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About a mile or so up the trail, the trees give way to rock, making it tricky to stay on the trail. As one fellow hiker put it, “There’s no wrong way up,” which made us feel better, but the painted trail marks were very comforting to follow. There was very little shade at this elevation, so we stopped for frequent rest and water breaks.

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After more rock scrambling, we made it to Shirley Lake, a lovely alpine, snowmelt filled oasis. Lots of people were taking the plunge, as well as a few intrepid dogs. 🙂

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Hiking up had taken us twice as long as we had thought it would, so we were not looking forward to having to hike back down the steep slope. Luckily, we didn’t have to! During the summer, Squaw Valley opens their peak to visitors, who take a tram up to the top of the ski slope to their pool and restaurant resort. It took us another half hour to hike from Shirley Lake to the tram and pool; we must have looked like straggly hoofers to the families frolicking in the pristine mountainside water. Next time I am definitely bringing my bathing suit.

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The tram saved our weary legs–and gave us a spectacular view going back down the mountain. It was worth every step and I can’t wait to do it again!

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I hope you enjoyed this post–let me know where are your favorite places to hike?

E ATM E: New Writing and Photography at 92nd Street Y

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I’m glad to be part of the 92nd Street Y’s original text and photography exhibit, #wordswelivein! You can see my poem and pic, “EAT ME: A Metamorphosis” on their website, and also check out new photos by writers such as Claudia Rankine <3, Eduardo Corral (!), and Timothy Donnelly :-) on Twitter and Instagram.

Many thanks to Ava Lehrer for the invitation, and curating a kickass exhibit!

Virtual Poetry Harmonics

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I recently had the great good fortune to collaborate on a musical poem with a terrific composer and friend, Jerry Gerber. Jerry has written nine symphonies (that I know of!) for electronic orchestras and it was fascinating to be a part of his process, up close and personal.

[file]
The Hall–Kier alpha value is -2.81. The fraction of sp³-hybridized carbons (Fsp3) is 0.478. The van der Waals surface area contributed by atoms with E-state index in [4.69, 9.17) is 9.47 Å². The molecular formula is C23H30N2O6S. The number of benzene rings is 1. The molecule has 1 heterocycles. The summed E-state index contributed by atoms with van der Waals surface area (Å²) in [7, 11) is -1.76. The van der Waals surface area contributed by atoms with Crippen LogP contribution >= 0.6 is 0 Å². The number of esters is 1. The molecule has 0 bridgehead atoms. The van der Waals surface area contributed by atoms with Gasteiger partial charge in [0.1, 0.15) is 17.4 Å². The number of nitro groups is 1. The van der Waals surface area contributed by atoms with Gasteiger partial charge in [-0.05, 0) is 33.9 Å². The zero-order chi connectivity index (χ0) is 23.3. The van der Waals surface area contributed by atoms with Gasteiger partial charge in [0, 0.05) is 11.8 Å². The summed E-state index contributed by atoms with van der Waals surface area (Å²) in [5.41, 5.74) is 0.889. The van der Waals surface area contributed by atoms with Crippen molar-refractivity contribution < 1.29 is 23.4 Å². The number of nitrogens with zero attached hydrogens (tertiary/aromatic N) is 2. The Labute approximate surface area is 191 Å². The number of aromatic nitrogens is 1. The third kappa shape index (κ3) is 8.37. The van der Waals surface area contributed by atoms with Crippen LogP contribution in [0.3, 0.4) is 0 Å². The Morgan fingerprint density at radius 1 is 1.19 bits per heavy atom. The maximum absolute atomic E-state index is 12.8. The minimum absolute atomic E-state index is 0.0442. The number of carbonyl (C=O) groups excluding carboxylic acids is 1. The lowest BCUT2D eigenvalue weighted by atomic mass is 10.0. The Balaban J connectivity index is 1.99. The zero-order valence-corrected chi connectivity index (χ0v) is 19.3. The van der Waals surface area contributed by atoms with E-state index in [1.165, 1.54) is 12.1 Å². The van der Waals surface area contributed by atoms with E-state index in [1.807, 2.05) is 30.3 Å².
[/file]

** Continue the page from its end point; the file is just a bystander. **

Jerry asked if he could score my poem, “Lucid: Dream For,” which originally appeared in Works & Days Quarterly #9. It took me about a nanosecond to say yes and we were off to the races. I sent Jerry a recording of me reading the poem, then he set about composing music for it. He would send me bits to listen to and when it was finished, I came to his studio to listen to the entire piece. We went over the score section by section, discussing what the music and poetry were doing, both individually and together, with Jerry working his mixing board like technical wizard. It was an instrument filled with every sound you could imagine and many you couldn’t, from gongs and trills, to strings, horns, and woodwinds. I was amazed by his mastery of the musical elements, from the percussive beat that pulsed under my words to the dreamy melodic phrases and subtle use of silence that gave new creative life to my poetry.

I love working with artists in all kinds of media, whether it is contemporary classical music, drawings, dance or jazz. A poem can express the ineffable in life, but when combined with another art form, a kind of alchemy occurs, turning each piece into something new, something that wouldn’t have existed without the other. I must admit that I was a little claustrophobic in the recording booth, but it was such an amazing experience, and I feel lucky I could add my voice to Jerry’s music!

Click here to hear samples “Lucid: Dream For” and Jerry’s Symphony, Virtual Harmonics*. I hope you enjoy it!

*Available in download and CD.
[stripe name=”Invisible Adventure” description=”Virtual Harmonics CD” amount=”1600″ billing=”true” shipping=”true” payment_button_label=”Buy CD Now”]

Sunday, January 24th: Departures and Arrivals at the Backyard Reading Series

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Sunday, January 24th
4:30 pm
917 Hearst Avenue, Berkeley, CA 94710
(Follow signs to back gate. Do not knock on front door.)

Gate opens at 4:30, readings commence at 5:00, drinking from tiny bottles to follow.

Readings by:
Jezebel Delilah
Diane Glazman
C.E Shue
Ryan Young

Your tickets are booked and your bags are checked. You’ve taken off your shoes and been lovingly caressed by the TSA. Soon you’ll be airborne, hurtling at six-hundred miles per hour towards whatever the future holds. But now it’s time for the waiting, the quiet space between here and there, empty time partitioned by overpriced sandwiches and watered-down bloody marys. Stow your tray tables and put your seats in the full upright position, because in this edition of Backyard, we will be examining everyone’s favorite liminal space: the airport. There will be long layovers and missed connections of all kinds. We will explore the wonders of first-class and the indignities of coach. We’ll discuss where we’re going, and what we’re returning from, and all the lonely and magical places in between.